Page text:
Indian Railways, which has already started attracting a lot of automobile cargo this fiscal, may start getting a higher share of two- and three-wheelers with the introduction of a small, cube container called the ‘cube’.
These containers, with the dimensions of a cuboid, will lower the total cost of transportation by 20-25 per cent, said Kalyani Cast Tech, the New Delhi based company that designed the box.
Six such cubes can fit onto a flat wagon that usually carries one FEU-sized (forty feet equivalent unit) container or two TEU-sized (twenty feet equivalent unit) containers, said Naresh Kumar, founder, Kalyani Cast Tech.
The Railway Ministry had recently notified the haulage charge (freight rate) of these boxes. One wagon, which can carry six cubes, will be charged at the same rate as an FEU-sized containers, the Ministry said.
This charge will be levied irrespective of whether the wagon is fully or partially loaded. Kumar said that he expects to see trials of the cube containers soon through a private train operator, who could be an automobile freight or container train operator.
Kumar has introduced the box at a time when Indian Railways is going all out to widen its cargo use, especially automobile cargo. As on December 14 this fiscal, Railways loaded 1,608 rakes of automobiles, more than the 1,599 rakes loaded last fiscal, said Purnendu Shekhar Mishra, Member Operations and Business Development, Railway Board.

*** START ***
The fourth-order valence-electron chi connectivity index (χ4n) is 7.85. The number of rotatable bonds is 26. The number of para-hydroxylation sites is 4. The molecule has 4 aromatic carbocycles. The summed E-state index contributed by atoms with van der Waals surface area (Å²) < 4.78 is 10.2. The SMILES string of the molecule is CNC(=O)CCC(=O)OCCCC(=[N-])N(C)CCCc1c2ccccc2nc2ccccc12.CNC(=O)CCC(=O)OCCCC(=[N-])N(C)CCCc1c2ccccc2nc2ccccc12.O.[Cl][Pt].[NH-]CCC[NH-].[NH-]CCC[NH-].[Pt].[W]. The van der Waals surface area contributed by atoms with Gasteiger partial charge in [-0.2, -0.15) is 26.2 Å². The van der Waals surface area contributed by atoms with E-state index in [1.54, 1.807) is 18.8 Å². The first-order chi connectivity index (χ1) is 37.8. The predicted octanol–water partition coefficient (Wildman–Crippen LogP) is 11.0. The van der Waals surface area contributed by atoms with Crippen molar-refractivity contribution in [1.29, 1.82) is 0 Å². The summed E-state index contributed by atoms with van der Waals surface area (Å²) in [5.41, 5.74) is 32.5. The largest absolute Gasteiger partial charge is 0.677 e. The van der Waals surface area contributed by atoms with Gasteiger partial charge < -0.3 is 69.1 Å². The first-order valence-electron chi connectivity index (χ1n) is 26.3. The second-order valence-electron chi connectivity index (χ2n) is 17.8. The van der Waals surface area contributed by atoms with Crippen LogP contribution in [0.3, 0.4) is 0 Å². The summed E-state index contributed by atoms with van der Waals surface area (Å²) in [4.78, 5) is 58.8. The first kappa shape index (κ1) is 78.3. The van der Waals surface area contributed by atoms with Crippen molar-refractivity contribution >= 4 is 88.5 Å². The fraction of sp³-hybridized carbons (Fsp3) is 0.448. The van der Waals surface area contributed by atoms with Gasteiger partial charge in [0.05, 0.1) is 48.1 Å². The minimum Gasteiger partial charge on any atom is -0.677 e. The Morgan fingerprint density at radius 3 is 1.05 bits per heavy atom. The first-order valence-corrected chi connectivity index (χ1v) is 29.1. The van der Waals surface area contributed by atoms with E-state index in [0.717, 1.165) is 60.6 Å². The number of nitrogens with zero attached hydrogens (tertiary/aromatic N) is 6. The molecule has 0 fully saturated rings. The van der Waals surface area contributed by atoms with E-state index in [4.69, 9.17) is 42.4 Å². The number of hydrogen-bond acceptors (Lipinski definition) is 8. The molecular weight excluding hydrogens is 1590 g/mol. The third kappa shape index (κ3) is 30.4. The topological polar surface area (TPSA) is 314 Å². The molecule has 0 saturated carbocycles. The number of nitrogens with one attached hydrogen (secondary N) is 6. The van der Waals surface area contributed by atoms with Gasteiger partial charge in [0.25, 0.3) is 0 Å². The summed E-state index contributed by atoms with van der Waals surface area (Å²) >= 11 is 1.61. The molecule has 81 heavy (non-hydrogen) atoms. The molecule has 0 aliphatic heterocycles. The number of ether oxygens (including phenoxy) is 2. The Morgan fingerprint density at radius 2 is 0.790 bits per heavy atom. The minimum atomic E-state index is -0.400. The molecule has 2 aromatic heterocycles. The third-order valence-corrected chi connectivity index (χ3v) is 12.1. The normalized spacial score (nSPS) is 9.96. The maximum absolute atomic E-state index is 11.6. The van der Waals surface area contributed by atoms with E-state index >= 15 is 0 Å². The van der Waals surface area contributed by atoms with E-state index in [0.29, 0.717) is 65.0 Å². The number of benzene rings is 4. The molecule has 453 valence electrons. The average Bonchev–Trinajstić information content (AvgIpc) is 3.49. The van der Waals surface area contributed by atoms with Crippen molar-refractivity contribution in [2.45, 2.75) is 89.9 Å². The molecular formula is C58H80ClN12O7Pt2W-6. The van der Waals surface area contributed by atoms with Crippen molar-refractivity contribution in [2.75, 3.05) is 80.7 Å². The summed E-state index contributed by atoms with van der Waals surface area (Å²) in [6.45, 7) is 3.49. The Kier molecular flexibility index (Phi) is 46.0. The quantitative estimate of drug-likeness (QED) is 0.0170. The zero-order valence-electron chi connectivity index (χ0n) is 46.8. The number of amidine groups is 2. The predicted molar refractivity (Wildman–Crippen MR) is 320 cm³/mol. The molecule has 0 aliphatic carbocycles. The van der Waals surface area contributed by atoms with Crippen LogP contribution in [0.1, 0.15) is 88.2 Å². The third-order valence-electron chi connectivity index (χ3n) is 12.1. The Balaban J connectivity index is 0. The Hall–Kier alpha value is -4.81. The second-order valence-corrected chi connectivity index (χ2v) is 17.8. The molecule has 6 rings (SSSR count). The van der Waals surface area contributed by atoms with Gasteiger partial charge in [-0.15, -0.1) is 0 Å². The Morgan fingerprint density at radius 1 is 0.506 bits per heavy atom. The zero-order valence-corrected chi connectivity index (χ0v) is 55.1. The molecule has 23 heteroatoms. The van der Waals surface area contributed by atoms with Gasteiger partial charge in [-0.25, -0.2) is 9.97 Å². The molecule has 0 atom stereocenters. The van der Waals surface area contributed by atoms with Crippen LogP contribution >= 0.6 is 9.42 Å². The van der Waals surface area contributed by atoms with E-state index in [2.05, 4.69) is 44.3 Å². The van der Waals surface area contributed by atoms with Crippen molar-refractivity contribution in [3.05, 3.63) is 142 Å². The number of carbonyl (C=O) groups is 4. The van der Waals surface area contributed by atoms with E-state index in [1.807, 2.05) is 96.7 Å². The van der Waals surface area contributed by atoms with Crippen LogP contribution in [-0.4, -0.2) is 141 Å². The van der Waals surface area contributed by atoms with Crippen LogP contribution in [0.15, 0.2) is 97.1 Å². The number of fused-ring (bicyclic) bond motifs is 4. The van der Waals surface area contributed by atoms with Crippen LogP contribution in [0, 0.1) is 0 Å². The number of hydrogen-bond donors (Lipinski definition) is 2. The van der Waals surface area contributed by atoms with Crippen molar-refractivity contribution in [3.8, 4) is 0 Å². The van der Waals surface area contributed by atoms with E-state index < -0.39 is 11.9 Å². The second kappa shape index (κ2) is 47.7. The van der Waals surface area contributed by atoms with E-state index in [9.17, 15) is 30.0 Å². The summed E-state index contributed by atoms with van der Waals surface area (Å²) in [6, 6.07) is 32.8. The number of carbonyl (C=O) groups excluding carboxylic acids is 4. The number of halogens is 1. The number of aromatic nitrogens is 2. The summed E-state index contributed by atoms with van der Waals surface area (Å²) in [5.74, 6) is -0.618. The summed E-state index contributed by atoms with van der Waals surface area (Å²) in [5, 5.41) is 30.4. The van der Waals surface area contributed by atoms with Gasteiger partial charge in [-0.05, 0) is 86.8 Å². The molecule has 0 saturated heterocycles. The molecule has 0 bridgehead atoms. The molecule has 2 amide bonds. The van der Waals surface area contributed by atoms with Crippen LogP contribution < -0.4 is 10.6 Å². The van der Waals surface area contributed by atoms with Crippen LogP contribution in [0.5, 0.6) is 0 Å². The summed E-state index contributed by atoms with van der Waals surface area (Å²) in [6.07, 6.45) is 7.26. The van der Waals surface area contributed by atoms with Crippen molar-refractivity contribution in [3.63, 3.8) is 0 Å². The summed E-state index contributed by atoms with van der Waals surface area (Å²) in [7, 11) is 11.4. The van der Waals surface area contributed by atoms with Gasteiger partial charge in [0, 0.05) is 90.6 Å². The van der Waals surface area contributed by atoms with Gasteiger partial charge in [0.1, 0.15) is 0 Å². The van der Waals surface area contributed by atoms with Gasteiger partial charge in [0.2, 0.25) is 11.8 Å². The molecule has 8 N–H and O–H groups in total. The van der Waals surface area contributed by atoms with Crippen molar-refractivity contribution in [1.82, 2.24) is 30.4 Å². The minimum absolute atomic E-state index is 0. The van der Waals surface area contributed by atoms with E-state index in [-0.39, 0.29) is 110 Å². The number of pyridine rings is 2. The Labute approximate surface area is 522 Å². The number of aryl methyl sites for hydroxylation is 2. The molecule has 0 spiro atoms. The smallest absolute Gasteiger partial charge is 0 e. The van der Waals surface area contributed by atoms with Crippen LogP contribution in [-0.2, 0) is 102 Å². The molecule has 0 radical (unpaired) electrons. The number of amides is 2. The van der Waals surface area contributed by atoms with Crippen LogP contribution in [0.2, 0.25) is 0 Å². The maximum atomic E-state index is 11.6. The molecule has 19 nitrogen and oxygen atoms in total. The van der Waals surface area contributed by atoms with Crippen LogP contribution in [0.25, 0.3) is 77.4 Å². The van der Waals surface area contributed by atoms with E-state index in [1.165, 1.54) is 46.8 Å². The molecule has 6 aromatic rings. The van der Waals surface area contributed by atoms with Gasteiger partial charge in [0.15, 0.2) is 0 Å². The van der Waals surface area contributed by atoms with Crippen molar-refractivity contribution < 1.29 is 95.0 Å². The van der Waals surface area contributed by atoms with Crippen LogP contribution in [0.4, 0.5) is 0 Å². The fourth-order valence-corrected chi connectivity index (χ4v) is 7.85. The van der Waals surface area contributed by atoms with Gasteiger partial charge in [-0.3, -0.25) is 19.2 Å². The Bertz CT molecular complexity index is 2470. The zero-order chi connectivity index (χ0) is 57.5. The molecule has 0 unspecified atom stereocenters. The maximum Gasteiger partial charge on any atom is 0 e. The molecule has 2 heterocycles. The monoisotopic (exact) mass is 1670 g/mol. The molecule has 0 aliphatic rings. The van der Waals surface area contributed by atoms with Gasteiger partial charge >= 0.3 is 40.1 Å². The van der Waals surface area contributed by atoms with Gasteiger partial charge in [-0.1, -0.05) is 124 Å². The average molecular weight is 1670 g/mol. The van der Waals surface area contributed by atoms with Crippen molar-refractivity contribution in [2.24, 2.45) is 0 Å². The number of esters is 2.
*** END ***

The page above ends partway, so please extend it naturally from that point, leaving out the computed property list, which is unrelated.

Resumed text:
For the first- and last-mile distances — when cargo is moved on road through trucks — these cube boxes can be accommodated on trucks.
Depending on the size of trucks, up to five cube containers can be loaded in each truck.
The transfer of such cube containers between trucks and rail wagons would require cheaper handling equipment like fork-lifts, although reach stackers (the relatively pricey equipment to handle the standard containers) can also be used, added Kumar, a former Indian Railways officer. He added that these small cubes can be used to handle other cargo as well including fast moving consumer goods (FMCG).
Increase in capacity
“Each such cube can store eight two-wheelers and three 3-wheeler chassis (without the upper body, which are usually attached later). This makes it 48 motor-bikes per wagon, or 2,160 two-wheelers a rake,” said Kumar, adding that currently, each rake (one train) used by the Railway handles about 1,500 two-wheelers. This means that use of such containers provides an over 40 per cent increase in capacity.
A total of 18 three-wheelers can be loaded in one wagon and 810 threewheelers can be loaded in each rak